A group of civil liberties and human rights organizations are making an urgent appeal to Attorney General Merrick Garland to drop the criminal prosecution of Julian Assange in light of what it called a “shocking” Yahoo News story recounting how in 2017 senior CIA officials plotted to kidnap the WikiLeaks founder and even discussed possibly assassinating him.
The groups have previously asked Garland to abandon the Assange case on the grounds that his prosecution for publishing classified documents would be a threat to First Amendment press freedoms. But the groups said in a new letter sent Monday morning that the Yahoo News story disclosing “alarming discussions” within the CIA and the Trump White House about targeting Assange gave their request “new urgency.”
“The Yahoo News story only heightens our concerns about the motivations behind this prosecution and about the dangerous precedent that is being set,” states a letter to Garland signed by 24 organizations, including the ACLU, Human Rights Watch, Amnesty International USA and PEN America.
The Justice Department declined to comment.
A British judge, Vanessa Baraitser, earlier this year denied a U.S. Justice Department request to extradite Assange to face trial in the United States after concluding he would be at risk of suicide in a U.S. prison. Although the indictment and the request to extradite him was made during the Trump administration, Biden’s Justice Department has continued to support efforts to bring Assange to trial in the United States. Attorney General Merrick Garland has appealed the British ruling, and a hearing on the case is scheduled to be heard by a U.K. court next week.
Expressing their disappointment in Garland’s decision to pursue the case despite its potential impact on press freedoms, “and in light of the shocking new reporting on the government’s conduct in this case, we respectfully urge you to drop the ongoing appeal of Judge Baraitser’s ruling and to dismiss the indictment of Mr. Assange,” the groups wrote.
The Yahoo News story, based on the accounts of 30 former U.S. national security and and intelligence officials, reported that then-CIA Director Mike Pompeo ordered aggressive new measures to target Assange in early 2017 after WikiLeaks published documents describing the agency’s sensitive hacking tools, known as Vault 7, used to penetrate digital networks and devices around the world.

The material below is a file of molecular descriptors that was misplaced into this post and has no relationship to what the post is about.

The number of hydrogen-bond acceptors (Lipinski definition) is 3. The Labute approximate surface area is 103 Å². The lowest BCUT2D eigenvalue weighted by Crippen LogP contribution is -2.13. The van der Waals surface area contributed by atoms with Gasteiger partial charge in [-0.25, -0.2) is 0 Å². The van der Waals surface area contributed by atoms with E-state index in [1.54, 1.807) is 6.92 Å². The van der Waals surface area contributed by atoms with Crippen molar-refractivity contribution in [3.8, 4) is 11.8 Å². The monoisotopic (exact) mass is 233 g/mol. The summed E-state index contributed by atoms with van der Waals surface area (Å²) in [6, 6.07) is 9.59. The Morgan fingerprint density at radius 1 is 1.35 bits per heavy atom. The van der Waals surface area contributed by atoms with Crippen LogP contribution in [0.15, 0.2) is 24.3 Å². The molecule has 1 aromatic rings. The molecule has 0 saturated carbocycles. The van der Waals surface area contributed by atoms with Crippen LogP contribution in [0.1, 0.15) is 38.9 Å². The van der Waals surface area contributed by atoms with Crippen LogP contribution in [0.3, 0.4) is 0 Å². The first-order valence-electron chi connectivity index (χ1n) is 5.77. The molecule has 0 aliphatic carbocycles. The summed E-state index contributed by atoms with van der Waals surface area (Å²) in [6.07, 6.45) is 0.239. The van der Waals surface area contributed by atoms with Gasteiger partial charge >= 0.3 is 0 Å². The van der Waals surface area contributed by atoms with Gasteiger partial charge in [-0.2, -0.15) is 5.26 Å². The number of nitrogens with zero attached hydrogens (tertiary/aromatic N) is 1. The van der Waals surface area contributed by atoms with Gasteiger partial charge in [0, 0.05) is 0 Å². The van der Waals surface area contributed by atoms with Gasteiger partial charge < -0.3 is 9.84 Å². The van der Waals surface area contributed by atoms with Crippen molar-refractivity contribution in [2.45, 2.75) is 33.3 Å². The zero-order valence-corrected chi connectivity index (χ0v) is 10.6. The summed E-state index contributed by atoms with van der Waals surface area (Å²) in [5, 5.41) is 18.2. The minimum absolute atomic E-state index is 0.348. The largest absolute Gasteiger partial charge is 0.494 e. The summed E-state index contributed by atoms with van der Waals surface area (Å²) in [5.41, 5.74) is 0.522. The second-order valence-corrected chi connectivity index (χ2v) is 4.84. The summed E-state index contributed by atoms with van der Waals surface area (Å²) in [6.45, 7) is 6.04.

Pompeo publicly branded WikiLeaks a “non-state hostile intelligence service,” and the CIA internally developed plans to abduct Assange from the Ecuadorian Embassy in London, eight former U.S. officials told Yahoo News. The kidnapping proposals raised deep concerns among Trump White House lawyers and prompted them to prod the Justice Department to accelerate an indictment of Trump.
There were also preliminary discussions within the CIA and Trump White House about the feasibility of assassinating Assange, although the idea was never pursued. The proposed abduction plot also didn’t go forward, but the Yahoo News story confirmed the agency took other steps to surveil and try to disrupt WikiLeaks, including monitoring the communications of Assange associates throughout Europe and obtaining secret audio and video feeds of Assange’s meetings and conversations inside the Ecuadorian Embassy.
The CIA has declined to comment on the Yahoo News report. Pompeo also declined comment prior to the story’s publication but afterward told Megyn Kelly in a podcast interview that the sources who spoke to Yahoo News should be criminally prosecuted for disclosing classified information.
When asked about the Yahoo News article, Pompeo admitted to Kelly that “pieces of it are true,” but he insisted that the CIA never planned operations that would have violated U.S. law.
Assange faces criminal charges in the United States for trying to help Chelsea Manning crack the password for a classified computer network and for publishing multiple classified documents allegedly harmful to U.S. national security in violation of the World War I-era Espionage Act.
The civil liberties and press freedom groups have argued that the prosecution for publishing secret material infringes on the First Amendment freedoms of news organizations, many of which have frequently published classified information, ranging from the Pentagon Papers to details of the Bush administration’s secret warrantless wiretapping program.
But when indicting Assange, Justice Department officials argued that Assange acted differently than professional journalists, choosing to publish material that included the names of sensitive sources for the U.S. government overseas, thereby endangering their lives.
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